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australian rowers profiles and history

Martin Tattersall

Sydney University Boat Club and then North Shore Rowing Club (NSW)

June 1941 - 30 August 2020

(This obituary was published on the Rowing NSW website on 3rd September 2020 and has been reproduced with permission of the author, John Childs.)

It is with great sadness that we heard of Martin’s death on Sunday morning. He had been suffering from dementia. He was 79, much respected and loved by all who knew him.

Martin Tattersall was born in June 1941, and educated at Winchester College in Hampshire. He spent 3 years studying Natural Sciences at Magdalene College Cambridge and then went on to do his medical degree in London. His degrees and fellowships included MD, ScD, MSc, FRCP (London), FRACP.

He was appointed Professor of Cancer Medicine at the University of Sydney in 1977. It is reported that this was to be Australia’s gain. He chaired The Australian Drug Evaluation Committee (ADEC) from 1997-2008. His awards are many and he was a member of the WHO Cancer Committee for 20 years and is Life Member of the International Union Against Cancer, Roll of Honour. He was recently made Emeritus Professor by the University of Sydney.

After university Martin backpacked for two years, including working as a doctor in the Yukon at Fairbanks and outlying towns. (In a later interview Martin once said that one of his least enjoyable jobs was doing a coroner's post mortem in the Yukon: “only God knows how he died”.) He also spent time in South America and reported that his parents were worried that he may not return to medicine. They need not have worried.

Martin rowed at Cambridge. Magdalene College boat club records him in the following capacities:

On his lounge room wall in Sydney hangs his oar from his Cambridge college eight. In Australia Martin rowed with Sydney University Masters Rowing - where his wife Sue rows - before joining North Shore Rowing Club in 2008.

Martin participated in many regattas in both sweep oar and sculling. He was quite reserved but loved to joke with fellow rowers. He rowed in several men’s eights in his favoured bow seat. He and Sue generously hosted an end of season dinner for NSRC’s Red October squad at their waterfront house in Woolwich opposite the North Shore club.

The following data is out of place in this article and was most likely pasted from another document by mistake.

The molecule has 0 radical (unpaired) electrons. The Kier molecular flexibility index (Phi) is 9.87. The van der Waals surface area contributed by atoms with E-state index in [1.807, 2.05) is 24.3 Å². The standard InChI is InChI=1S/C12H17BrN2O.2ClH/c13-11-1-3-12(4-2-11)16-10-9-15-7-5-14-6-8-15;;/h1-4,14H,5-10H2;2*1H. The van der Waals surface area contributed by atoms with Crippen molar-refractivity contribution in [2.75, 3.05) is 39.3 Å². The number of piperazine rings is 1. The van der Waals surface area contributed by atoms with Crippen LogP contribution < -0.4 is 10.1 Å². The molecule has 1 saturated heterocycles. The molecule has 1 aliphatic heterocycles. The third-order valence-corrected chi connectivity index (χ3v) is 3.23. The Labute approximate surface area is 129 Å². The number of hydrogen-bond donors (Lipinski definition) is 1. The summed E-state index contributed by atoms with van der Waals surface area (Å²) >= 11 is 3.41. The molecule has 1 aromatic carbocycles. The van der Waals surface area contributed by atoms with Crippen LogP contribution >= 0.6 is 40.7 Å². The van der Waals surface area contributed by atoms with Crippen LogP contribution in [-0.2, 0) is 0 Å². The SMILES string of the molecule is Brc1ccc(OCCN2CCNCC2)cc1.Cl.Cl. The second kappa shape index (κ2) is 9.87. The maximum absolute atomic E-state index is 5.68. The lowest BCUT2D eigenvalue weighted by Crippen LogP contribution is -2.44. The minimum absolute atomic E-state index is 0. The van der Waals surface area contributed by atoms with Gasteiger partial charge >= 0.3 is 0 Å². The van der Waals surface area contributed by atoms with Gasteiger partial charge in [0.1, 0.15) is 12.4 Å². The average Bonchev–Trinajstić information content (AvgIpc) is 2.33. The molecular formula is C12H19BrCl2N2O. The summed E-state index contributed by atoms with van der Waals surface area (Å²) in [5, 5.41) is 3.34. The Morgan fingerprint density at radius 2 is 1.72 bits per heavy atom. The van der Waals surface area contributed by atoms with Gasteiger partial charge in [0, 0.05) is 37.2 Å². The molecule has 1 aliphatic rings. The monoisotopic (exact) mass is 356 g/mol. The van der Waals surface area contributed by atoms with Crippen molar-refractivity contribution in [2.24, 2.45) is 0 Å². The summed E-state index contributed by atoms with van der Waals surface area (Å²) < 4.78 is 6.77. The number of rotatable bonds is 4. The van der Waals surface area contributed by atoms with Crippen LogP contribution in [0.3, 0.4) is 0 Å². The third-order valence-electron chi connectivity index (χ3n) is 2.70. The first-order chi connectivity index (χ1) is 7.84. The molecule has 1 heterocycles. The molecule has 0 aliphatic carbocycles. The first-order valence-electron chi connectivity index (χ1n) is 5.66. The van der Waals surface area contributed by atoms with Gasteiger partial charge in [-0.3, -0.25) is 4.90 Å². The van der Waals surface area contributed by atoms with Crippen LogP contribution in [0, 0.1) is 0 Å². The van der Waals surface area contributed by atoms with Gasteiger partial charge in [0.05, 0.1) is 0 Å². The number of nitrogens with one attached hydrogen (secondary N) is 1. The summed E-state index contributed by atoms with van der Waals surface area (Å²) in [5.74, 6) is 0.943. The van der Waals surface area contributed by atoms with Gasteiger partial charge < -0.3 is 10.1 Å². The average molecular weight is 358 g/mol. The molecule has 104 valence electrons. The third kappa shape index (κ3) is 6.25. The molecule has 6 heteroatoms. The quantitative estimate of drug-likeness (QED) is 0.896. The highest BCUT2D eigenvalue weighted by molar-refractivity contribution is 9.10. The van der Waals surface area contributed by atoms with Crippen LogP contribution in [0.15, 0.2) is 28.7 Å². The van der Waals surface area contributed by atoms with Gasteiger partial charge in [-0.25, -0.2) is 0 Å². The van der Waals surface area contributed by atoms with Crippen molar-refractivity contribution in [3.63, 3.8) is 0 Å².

He was happy to fill in with crews in various squads if his busy schedule allowed.

Martin, in an interview in The Lancet in 2002, was asked “How do you relax” to which he replied: “Single sculling on Sydney Harbour in the mornings when it’s still dark”. (He was also asked “Do you believe in monogamy?”. “Yes. One mother-in-law is enough!”)

He spoke of his rowing for Cambridge and joked about the formality of the BROs in one sculling race asking him very politely if he did not mind them passing his boat to get to the leaders in the race!

Many fellow rowers expressed sorrow and spoke of what a great bloke he was (these excerpts from NSRC members):

“Martin was a true gentleman who was so modest and gave so much.” (Jim Hole)

David Thomas: “Very sad news - a delightfully interesting human being.”

Bruce Hutchison: “What a (shit) year this has been.”

Nicki Blackwell: “I saw him recently but he didn’t recognise me. So very sad to see such an intelligent and vibrant person taken over by that insidious disease.”

Elizabeth Denney-Wilson: “Very, very sad news, I can’t quite believe that he deteriorated so quickly and dramatically. It saddens me that we cannot give him a fitting send off in these COVID times.”

Chris Walsh: “Wow, it happens quickly. He was racing 2 years ago.”

Andrew Gibson: “We spent some time rowing with Martin when we first came to NSRC and valued him as very intelligent yet gentle man with a great sense of the ridiculous. I saw him in our barber’s and, while he was ill, he was still positive”.

Geoff Blundell: “He was a huge name in the medical field and will be greatly missed.”

Hunter Southwick: “He was an accomplished wilderness adventurer who travelled to the wildest and remotest parts of the world and was always happy to share his experiences. One of his last trips was to Svalbard, home of the world’s seed bank and many polar bears. I remember his end of season soiree at his house for the early Red Octobers - an unassuming and good bloke.”

Peter Richards: “We were only talking of Martin last week. Given his intellect and standing, it was very hard for everyone seeing what that dreadful disease had done to him.”

He will be sorely missed by those who knew him.

Vale Martin Tattersall.

John Childs
2 September 2020

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